For runs that last less than an hour, eat normally one to two hours before activity. You can eat a snack no sooner than 30 minutes to one hour before you run.
PRE-WORKOUT SNACK IDEAS
Whole wheat English muffin with 1 tbsp peanut butter
Cottage cheese with berries/fruit (try pineapple!)
POST-WORKOUT RECOVERY NUTRITION TIMING
Eat normally in your post-workout recovery meal to include both protein and carbohydrates within a few hours of your workout for muscle repair and to replenish glycogen (carbs stored in the muscles).
POST-WORKOUT MEAL IDEAS
Chicken and rice bowl with beans and avocado
Stir fry in olive oil with steak or chicken, with broccoli and brown rice
Whole wheat wrap with grilled chicken and veggies
NUTRITION FOR RUNNING LONGER THAN 90 MINUTES
For runs longer than 90 minutes you may need intra-workout nutrition. Your blood sugar dictates how well you feel, and after 90 minutes of cardiovascular exercise when blood sugar drops you may experience low energy levels and performance declines.
Coaches note: Practice your long run nutrition before race day. To avoid surprises, always test your long fueling strategy on your training runs before the race. Plan your meals, the timing and the workout as close to race day conditions as possible.
PRE-WORKOUT NUTRITION TIMING FOR LONG RUNS
Eat normally one to two hours before activity using the guidelines above, about 300-400 calories.
INTRA-WORKOUT NUTRITION TIMING FOR LONG RUNS
For runs longer than 90 minutes consume 25-50 grams of carbs (100-200 calories) per hour beginning after after 90 minutes. Ever runner processes carbohydrates at a different rate, so you may need to consume carbohydrates slightly more or less often.
INTRA-LONG RUN FUEL IDEAS
Energy gels with water
Protein bar with carbs broken into small pieces
POST-LONG RUN NUTRITION TIMING
Eat a snack 60-90 minutes after your workout to include both protein and carbohydrates for muscle tissue repair and glycogen replenishment, then eat normally within 3-4 hours.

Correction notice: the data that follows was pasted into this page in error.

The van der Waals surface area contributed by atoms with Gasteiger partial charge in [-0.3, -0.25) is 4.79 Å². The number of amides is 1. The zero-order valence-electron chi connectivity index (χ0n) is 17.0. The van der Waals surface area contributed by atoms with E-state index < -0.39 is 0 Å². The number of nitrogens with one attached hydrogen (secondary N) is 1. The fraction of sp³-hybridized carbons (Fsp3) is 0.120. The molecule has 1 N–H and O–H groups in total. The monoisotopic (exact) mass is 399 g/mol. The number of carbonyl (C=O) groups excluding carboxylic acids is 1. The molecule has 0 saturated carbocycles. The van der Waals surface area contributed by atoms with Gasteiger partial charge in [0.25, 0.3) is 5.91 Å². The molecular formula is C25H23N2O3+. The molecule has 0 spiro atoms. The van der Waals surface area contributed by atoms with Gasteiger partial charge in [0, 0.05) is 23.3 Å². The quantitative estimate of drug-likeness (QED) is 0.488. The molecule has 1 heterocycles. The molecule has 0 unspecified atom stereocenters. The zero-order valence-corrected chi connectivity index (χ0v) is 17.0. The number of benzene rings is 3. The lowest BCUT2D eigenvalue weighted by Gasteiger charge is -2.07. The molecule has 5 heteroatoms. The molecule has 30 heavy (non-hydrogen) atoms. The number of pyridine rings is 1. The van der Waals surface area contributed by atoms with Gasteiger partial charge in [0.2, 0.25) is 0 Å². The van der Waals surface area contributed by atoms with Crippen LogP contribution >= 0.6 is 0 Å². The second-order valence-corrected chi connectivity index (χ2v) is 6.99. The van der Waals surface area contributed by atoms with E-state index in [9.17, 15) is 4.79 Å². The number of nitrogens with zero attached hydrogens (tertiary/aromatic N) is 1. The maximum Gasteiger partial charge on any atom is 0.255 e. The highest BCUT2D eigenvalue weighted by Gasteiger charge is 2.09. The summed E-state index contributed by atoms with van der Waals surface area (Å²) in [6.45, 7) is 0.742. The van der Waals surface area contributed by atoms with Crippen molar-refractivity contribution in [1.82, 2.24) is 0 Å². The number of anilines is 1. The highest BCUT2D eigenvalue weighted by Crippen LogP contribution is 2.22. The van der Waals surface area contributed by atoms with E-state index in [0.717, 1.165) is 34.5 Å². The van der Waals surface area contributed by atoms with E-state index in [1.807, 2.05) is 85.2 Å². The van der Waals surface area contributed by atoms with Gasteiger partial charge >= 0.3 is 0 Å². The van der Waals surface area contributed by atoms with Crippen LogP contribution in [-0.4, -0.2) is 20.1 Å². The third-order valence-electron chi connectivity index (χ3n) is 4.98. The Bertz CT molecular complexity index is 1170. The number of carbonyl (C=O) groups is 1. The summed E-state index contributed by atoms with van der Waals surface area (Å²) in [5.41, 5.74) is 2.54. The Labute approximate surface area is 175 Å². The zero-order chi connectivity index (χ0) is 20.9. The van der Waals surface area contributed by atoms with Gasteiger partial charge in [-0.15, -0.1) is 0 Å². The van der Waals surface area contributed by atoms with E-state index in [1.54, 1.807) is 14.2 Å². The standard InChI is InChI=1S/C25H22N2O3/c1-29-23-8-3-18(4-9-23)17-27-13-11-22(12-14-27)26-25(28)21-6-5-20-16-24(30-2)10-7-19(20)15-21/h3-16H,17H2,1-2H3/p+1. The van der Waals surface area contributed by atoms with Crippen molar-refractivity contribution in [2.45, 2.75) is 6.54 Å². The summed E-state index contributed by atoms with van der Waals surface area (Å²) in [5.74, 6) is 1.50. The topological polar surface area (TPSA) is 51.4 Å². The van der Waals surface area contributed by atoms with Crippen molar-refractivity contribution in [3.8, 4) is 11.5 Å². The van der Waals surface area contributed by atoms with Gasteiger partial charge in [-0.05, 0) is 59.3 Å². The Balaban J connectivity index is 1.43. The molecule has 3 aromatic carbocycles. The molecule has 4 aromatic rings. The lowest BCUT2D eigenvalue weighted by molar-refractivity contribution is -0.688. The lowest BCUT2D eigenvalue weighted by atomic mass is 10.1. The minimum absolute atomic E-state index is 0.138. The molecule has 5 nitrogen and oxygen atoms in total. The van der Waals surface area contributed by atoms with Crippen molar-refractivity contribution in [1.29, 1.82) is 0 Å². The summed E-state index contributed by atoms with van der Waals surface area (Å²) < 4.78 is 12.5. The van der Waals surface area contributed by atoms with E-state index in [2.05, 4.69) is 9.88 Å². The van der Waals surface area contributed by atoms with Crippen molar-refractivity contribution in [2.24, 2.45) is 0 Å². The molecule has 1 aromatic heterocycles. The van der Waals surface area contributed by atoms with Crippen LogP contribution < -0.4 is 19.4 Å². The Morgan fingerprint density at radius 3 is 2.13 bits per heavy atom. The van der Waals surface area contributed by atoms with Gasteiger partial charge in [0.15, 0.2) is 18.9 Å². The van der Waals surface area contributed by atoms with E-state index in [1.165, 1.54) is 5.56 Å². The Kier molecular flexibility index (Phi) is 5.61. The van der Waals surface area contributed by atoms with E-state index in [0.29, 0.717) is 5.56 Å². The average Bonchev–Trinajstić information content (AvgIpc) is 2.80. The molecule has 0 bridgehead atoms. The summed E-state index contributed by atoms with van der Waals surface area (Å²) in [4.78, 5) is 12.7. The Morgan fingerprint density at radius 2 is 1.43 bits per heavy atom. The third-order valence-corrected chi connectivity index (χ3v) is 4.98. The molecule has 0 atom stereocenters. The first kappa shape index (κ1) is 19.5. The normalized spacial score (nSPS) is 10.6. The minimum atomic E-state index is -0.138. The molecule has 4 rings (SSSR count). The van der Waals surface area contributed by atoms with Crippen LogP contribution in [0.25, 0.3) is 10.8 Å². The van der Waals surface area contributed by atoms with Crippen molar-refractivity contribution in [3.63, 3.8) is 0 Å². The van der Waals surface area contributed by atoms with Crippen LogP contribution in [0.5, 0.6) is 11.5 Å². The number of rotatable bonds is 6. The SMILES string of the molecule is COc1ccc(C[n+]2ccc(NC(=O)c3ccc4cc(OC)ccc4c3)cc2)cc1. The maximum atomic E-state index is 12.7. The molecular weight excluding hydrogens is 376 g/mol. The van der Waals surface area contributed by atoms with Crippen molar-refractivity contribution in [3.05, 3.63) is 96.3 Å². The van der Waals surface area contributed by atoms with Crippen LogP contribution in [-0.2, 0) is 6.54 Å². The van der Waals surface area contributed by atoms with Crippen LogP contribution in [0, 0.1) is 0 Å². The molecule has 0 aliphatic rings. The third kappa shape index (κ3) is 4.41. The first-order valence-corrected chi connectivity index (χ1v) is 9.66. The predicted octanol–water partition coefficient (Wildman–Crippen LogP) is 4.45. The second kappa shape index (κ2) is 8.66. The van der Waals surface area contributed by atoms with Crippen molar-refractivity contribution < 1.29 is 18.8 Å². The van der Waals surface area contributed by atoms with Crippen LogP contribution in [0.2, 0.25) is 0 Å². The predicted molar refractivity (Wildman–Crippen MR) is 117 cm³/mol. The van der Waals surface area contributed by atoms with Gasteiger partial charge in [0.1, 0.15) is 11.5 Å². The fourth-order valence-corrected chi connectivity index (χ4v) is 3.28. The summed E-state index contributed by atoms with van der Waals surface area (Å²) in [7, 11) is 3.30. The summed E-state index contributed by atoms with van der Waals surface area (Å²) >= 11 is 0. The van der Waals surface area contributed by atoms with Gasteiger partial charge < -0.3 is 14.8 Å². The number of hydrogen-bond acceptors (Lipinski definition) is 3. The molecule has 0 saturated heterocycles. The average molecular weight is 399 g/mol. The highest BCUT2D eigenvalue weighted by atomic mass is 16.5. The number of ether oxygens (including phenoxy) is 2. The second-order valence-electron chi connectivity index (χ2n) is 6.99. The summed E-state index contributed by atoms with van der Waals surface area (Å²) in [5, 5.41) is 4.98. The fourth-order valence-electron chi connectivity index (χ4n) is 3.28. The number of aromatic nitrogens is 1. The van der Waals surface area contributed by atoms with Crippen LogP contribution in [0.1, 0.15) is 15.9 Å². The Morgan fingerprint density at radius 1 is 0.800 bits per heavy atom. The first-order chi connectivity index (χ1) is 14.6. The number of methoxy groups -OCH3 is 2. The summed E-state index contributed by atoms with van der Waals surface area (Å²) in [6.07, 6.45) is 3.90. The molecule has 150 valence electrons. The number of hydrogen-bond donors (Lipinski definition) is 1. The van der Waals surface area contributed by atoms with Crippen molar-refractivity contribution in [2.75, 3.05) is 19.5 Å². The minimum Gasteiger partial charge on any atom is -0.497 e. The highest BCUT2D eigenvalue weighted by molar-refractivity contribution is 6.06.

POST-LONG RUN SNACK IDEAS
Oatmeal with protein powder
Greek Yogurt or Cottage cheese with pineapple
Low fat chocolate milk
Banana with peanut butter
I advise that you strive to get your nutrients from whole-foods when possible as outlined above, but supplements can help fill the gap when whole foods aren’t available or convenient.
Caffeine alone can be effective as a pre-workout, it can give you a boost of energy for your runs. I’d recommend allowing time after coffee to use the bathroom before your run, because coffee can stimulate a bowel movement.
Sports and energy gels can help you get your needed carbohydrates on long runs. They are easy to carry, consume, and properly portioned. Always test these on training runs before your race because for some runners they may cause gastrointestinal distress, like cramping or bloating.
If real food is not available or convenient, a whey protein supplement can help with post workout recovery. Animal based protein powders, like whey made from milk protein, contain all essential amino acids necessary for muscle repair. Soy is the only plant-based protein that contains all eight essential amino acids
Consider a vegetable powder supplement if you are struggling to get enough vegetables in your diet. If you’re missing the micronutrients from vegetables in your diet, it can make you feel sluggish and compromise your immune system. Look for brands with minimum fillers and no added sugar.
While these supplements can be convenient, the often are a lot more expensive than consuming real food. Ideally, you should be able to get all your nutrients from a well-rounded diet of whole foods.
Nutrition for runners isn’t complicated. If your diet is typically well-balanced and whole-food based you will have the fuel you need to run strong. Since we are all different, you may need to experiment with the amount of carbs, protein and fat that make you look, feel, and perform your best.
Questions? I’d love to help. It’s my life’s purpose to help runners succeed.
DOWNLOAD A FREE PRINTABLE RUNNING NUTRITION EBOOK PDF OF THIS BLOG POST